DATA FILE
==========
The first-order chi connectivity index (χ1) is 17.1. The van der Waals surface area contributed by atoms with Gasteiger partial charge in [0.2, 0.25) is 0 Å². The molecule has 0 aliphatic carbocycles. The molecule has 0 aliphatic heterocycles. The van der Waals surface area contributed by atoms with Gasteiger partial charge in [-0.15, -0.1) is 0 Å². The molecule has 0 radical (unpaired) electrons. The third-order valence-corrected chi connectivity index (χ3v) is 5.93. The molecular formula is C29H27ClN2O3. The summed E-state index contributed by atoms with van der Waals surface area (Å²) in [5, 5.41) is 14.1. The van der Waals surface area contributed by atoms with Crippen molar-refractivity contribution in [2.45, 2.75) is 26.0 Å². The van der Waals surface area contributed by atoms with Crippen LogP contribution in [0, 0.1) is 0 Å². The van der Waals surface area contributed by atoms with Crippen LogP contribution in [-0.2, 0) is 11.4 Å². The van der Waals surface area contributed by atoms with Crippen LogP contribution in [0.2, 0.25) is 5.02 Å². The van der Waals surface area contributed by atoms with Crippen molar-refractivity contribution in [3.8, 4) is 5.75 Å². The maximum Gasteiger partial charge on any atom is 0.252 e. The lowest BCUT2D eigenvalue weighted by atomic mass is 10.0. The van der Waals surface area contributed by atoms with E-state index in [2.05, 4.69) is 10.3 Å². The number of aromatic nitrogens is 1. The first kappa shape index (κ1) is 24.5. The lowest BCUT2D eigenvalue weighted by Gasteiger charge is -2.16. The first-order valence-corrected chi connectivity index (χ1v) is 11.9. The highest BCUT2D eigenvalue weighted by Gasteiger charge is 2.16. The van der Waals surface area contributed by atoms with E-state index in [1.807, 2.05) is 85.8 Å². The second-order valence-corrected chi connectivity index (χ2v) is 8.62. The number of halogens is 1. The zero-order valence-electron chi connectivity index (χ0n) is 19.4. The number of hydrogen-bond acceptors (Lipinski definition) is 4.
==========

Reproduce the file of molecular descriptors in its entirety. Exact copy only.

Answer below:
The first-order chi connectivity index (χ1) is 17.1. The van der Waals surface area contributed by atoms with Gasteiger partial charge in [0.2, 0.25) is 0 Å². The molecule has 0 aliphatic carbocycles. The molecule has 0 aliphatic heterocycles. The van der Waals surface area contributed by atoms with Gasteiger partial charge in [-0.15, -0.1) is 0 Å². The molecule has 0 radical (unpaired) electrons. The third-order valence-corrected chi connectivity index (χ3v) is 5.93. The molecular formula is C29H27ClN2O3. The summed E-state index contributed by atoms with van der Waals surface area (Å²) in [5, 5.41) is 14.1. The van der Waals surface area contributed by atoms with Crippen molar-refractivity contribution in [2.45, 2.75) is 26.0 Å². The van der Waals surface area contributed by atoms with Crippen LogP contribution in [0, 0.1) is 0 Å². The van der Waals surface area contributed by atoms with Crippen LogP contribution in [-0.2, 0) is 11.4 Å². The van der Waals surface area contributed by atoms with Crippen LogP contribution in [0.2, 0.25) is 5.02 Å². The van der Waals surface area contributed by atoms with Crippen molar-refractivity contribution in [3.8, 4) is 5.75 Å². The maximum Gasteiger partial charge on any atom is 0.252 e. The lowest BCUT2D eigenvalue weighted by atomic mass is 10.0. The van der Waals surface area contributed by atoms with E-state index in [2.05, 4.69) is 10.3 Å². The number of aromatic nitrogens is 1. The first kappa shape index (κ1) is 24.5. The lowest BCUT2D eigenvalue weighted by Gasteiger charge is -2.16. The first-order valence-corrected chi connectivity index (χ1v) is 11.9. The highest BCUT2D eigenvalue weighted by Gasteiger charge is 2.16. The van der Waals surface area contributed by atoms with E-state index in [1.807, 2.05) is 85.8 Å². The second-order valence-corrected chi connectivity index (χ2v) is 8.62. The number of halogens is 1. The zero-order valence-electron chi connectivity index (χ0n) is 19.4. The number of hydrogen-bond acceptors (Lipinski definition) is 4.